officers, employees, and professionals, including legal counsel and accountants. Thus, the effectiveness of their performance depends on the validity and quality of the information provided to directors.
The ultimate responsibility of good corporate governance rests with the board of directors.
Decision management, which consists of initiation and implementation of strategies, is viewed as the management’s responsibility, whereas decision control, which entails the ratification and monitoring of strategies, is viewed as the board of directors’ fiduciary duty.
The board of directors is usually composed of both insiders (senior executives) and outsiders (independent directors). Nevertheless, the entire board of directors is considered representative of shareholders, that is, responsible for protecting shareholders’ interests.
One way to influence directors’ performance and ethical conduct is to hold them accountable and liable for poor performance and business misconduct.
The company’s board of directors is ultimately responsible for its business and affairs. The board may delegate its decision-making authority to the company’s top management team, but it is still responsible for running the company without micromanaging.
The primary responsibilities of the board of directors are to (1) define the company’s mission and goals; (2) establish or approve strategic plans and decisions to achieve these goals; (3) appoint senior executives to manage the company in accordance with the established strategies, plans, policies, and procedures; and (4) oversee managerial plans, decisions, and actions in achieving sustainable shareholder value while protecting the interests of other stakeholders.
The business judgment rule provides directors with broad discretion to make good faith business decisions and implies that directors, when making business decisions, must be reasonably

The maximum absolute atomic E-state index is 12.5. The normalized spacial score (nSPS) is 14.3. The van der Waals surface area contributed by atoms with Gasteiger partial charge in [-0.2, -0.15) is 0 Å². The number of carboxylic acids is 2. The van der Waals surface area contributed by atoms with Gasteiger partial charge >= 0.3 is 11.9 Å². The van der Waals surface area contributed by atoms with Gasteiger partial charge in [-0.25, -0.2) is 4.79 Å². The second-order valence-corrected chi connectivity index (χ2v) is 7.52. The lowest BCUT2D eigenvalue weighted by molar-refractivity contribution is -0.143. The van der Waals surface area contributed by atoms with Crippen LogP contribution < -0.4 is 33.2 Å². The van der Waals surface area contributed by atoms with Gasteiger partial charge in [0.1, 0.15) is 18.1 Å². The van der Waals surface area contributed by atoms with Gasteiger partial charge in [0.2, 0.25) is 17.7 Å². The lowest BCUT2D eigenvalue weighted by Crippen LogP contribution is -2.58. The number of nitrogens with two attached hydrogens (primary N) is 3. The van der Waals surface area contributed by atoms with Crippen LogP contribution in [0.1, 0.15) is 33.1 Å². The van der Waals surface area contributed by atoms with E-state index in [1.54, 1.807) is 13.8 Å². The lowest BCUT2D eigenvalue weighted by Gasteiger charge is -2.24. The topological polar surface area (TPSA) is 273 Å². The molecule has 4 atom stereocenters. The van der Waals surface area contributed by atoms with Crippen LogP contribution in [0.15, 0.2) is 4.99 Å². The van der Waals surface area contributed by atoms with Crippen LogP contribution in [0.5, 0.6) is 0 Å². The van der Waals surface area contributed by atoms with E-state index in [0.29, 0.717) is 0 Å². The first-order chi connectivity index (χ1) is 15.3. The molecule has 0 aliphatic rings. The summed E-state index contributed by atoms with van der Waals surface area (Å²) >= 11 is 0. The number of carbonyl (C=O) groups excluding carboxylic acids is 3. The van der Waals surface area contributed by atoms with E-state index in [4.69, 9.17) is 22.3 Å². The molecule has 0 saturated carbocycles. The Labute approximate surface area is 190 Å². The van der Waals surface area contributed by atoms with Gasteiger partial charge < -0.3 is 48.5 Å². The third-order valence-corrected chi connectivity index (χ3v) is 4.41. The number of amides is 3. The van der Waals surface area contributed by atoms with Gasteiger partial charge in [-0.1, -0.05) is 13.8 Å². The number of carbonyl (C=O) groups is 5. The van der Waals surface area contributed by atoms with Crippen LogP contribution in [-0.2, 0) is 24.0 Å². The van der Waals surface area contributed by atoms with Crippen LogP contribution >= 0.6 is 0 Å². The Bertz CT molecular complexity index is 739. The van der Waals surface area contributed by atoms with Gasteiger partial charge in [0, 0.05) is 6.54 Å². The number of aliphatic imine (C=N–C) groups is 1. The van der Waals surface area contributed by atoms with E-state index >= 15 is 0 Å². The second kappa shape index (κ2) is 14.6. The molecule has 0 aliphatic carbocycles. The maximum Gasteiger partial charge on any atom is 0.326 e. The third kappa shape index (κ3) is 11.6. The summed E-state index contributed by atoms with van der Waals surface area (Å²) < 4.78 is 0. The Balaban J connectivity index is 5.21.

Investors, in general, are in favor of the separation of the positions of the CEO and the chairperson of the board of directors
Corporate governance best practices suggest that companies designate one director to take the lead at executive sessions that do not include management.
Board characteristics, including composition, authority, responsibilities, resources, independence, and compensation, significantly influence its effectiveness.
To be independent, a director should not have any other relationships with the company other than his or her directorship that may compromise the director’s objectivity and loyalty to the
The evaluation of board performance should be completed formally and regularly (at least annually) through either self-evaluation, independent committee evaluation (audit, compensation, nominating), or outside consulting evaluations.
Board accountability can be classified into accountability to shareholders for protecting their rights and interests, accountability for the effectiveness of its operation, and accountability for its involvement in the company’s strategic decisions to ensure enduring performance and success.